A young lady called Clair emailed me with a good question about keys…
Myself and my sister have been purchasing mini-discs from your company for a while now. We are more than happy with the discs and the service is second to none. Although we are very happy with alot of our purchases so far, i have a query. We recently purchased a Queen track (I want to break free) and we were really disappointed when we heard it. It wasn’t the quality or indeed the actual music…it was the key! This has also happened with 2 other tracks that we purchased (Bon Jovi-Living on a prayer and Phil Collins-Easy Lover). I completely understand that as a customer it is my responsibility to check what key the backing track is in BEFORE i purchase it, but i think we made the mistake in thinking that they would be in the original key! I also understand that for some tracks, male performers may need a lower key on certain songs. But why is the original key not always an option? Please dont think this is a complaint because, as i said, i have nothing but praise for your company (in fact, we regularly get asked where we get our backing tracks from)! I hope you can shed some light on this question for me.
Thanks for your email and I’m glad you’re enjoying singing with our tracks!
Yes, hopefully I can answer that question for you…
If a song in our catalogue is NOT available in the original key, then it is because there is no demand for that song in its original key.
You mention the song “I want to break free” and this is actually a typical example of this.
“I want to break free” was recorded by Queen (sung by Freddie Mercury of course) about 25 years ago, and in those 25 years that I have been working as a professional musician I have never yet accompanied a male singer out there who sings this song in the original key. The original key is way too high for a male singer with a standard male vocal range. That’s why in our catalogue we have it in the key of Bb (which is the most comfortable key for a male singer to sing this song in).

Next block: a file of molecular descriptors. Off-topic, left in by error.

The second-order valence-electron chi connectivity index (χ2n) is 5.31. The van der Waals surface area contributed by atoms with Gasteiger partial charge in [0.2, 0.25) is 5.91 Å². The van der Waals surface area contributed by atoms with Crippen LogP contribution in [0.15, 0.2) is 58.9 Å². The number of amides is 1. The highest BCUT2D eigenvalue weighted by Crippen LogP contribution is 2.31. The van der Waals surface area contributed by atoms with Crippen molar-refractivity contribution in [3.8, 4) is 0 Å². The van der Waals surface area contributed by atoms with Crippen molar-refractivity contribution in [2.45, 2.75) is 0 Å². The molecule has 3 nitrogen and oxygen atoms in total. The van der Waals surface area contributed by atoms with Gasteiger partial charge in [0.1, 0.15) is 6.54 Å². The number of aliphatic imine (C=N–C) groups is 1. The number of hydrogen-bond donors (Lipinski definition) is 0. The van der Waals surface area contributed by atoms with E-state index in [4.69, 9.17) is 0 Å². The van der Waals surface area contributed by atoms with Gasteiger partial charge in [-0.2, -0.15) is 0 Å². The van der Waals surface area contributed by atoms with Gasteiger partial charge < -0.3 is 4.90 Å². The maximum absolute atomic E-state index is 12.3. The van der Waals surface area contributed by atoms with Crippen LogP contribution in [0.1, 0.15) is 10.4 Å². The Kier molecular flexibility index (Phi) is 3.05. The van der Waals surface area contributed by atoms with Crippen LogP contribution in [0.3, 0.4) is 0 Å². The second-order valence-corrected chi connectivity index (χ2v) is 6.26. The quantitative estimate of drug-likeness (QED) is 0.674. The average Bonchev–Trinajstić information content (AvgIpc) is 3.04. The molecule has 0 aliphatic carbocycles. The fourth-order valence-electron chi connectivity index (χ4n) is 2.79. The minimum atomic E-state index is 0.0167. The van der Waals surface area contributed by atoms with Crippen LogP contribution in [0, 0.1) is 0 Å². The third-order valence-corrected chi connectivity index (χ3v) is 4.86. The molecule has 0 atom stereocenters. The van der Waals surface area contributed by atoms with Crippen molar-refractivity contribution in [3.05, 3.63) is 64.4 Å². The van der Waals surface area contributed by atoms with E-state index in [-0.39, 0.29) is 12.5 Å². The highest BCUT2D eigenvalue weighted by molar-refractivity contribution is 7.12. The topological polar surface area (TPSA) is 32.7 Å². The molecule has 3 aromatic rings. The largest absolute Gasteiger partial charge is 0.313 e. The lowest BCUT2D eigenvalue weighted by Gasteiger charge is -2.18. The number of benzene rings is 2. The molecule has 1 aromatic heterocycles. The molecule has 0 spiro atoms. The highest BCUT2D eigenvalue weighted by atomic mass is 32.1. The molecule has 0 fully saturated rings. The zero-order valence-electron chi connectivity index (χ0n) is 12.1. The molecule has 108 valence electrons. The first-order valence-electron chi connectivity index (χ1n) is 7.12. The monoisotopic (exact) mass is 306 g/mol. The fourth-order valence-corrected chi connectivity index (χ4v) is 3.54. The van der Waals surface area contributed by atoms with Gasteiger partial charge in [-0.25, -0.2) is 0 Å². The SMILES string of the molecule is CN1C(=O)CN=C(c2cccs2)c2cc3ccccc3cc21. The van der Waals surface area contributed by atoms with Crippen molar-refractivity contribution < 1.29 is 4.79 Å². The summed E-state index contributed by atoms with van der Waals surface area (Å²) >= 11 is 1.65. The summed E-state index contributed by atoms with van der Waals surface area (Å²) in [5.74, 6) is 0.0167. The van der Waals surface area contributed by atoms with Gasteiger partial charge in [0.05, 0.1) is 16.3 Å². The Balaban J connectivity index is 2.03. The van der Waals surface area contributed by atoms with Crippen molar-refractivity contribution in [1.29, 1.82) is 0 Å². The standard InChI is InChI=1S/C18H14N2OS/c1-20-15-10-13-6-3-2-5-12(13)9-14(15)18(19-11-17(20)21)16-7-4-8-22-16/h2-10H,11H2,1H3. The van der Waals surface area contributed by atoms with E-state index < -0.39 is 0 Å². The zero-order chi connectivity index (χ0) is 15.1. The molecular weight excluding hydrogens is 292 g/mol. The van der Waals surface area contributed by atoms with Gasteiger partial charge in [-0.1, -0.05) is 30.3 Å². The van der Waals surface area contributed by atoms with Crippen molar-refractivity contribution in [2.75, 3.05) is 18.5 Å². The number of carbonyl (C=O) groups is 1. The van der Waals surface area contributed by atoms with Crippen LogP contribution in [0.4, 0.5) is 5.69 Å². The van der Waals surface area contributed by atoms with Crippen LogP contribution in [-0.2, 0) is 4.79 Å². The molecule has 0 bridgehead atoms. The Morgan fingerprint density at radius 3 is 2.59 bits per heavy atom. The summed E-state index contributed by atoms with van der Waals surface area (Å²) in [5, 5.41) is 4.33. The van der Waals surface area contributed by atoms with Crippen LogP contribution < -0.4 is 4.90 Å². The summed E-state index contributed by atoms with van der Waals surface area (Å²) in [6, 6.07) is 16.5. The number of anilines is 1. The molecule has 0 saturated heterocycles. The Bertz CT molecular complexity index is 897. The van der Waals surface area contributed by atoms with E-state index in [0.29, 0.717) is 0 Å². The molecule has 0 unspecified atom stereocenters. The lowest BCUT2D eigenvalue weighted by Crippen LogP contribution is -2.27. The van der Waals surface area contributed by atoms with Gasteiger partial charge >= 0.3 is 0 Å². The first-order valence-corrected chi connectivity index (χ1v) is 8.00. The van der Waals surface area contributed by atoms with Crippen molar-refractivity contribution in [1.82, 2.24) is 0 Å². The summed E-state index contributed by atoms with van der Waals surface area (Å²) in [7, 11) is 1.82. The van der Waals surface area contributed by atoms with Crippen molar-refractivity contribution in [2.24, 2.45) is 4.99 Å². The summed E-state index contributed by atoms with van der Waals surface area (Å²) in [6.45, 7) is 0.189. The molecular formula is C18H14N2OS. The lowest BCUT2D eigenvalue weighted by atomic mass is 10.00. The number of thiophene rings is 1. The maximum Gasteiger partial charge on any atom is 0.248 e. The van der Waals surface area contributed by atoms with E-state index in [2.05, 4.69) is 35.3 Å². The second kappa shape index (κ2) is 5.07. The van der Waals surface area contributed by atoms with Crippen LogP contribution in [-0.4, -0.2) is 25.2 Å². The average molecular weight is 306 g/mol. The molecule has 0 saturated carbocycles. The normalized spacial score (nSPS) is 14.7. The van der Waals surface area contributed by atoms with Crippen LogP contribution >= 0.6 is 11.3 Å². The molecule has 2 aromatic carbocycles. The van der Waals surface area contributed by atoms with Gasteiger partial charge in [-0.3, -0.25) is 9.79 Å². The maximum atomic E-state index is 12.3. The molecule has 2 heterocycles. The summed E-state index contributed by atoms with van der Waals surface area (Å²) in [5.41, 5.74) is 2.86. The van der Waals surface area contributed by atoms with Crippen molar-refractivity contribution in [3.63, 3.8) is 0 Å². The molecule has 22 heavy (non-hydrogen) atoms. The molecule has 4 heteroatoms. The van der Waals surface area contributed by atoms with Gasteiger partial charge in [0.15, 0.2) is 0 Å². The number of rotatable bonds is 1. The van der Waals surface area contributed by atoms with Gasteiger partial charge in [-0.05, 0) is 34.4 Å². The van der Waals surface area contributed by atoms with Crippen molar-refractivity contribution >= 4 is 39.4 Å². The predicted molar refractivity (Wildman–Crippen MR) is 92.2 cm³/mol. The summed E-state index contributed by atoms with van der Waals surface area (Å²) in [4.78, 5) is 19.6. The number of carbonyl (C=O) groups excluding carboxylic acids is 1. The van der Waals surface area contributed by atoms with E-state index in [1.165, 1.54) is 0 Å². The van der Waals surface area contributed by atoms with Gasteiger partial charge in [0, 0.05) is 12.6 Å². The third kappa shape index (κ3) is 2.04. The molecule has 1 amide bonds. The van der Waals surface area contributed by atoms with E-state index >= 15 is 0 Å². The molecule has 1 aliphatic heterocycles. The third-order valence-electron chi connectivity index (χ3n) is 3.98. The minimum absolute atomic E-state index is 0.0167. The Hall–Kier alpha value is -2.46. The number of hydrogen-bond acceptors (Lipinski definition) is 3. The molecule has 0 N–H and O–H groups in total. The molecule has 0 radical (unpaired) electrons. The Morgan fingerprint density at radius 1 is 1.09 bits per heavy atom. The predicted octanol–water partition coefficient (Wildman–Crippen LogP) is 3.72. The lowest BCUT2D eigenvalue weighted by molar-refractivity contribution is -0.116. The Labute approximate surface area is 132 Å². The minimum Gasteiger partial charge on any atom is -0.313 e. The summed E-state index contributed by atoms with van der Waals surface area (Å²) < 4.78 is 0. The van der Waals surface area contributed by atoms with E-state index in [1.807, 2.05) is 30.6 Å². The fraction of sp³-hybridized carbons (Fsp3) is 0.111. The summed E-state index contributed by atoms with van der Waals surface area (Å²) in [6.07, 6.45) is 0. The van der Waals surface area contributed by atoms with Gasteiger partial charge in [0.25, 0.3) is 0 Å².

We have “male key” listed after the song title to show that it is in a male key so there shouldn’t have been any confusion.
The Bon Jovi song and Phil Collins song are exactly the same – no male singer with a standard male vocal range can reach those songs in their original keys, so that’s why they are in lower keys (and marked accordingly as “male key”).
As you can imagine, our studio is always busy and we constantly produce a large number of tracks so we don’t record songs in keys that we know won’t sell. That’s why there are many songs in our catalogue which are NOT in the original key (and that’s why we sell so many backing tracks – all our tracks are in good keys that all male and female singers with standard vocal ranges can sing, not original keys that are too high for them etc).
There shouldn’t be any confusion either because we list the key of absolutely every song in our catalogue AND we give a guide to what type of singer that key will suit (ie a male singer or a female singer etc) AND we give a 30 second sample of the song so you can singalong to it as an added guide.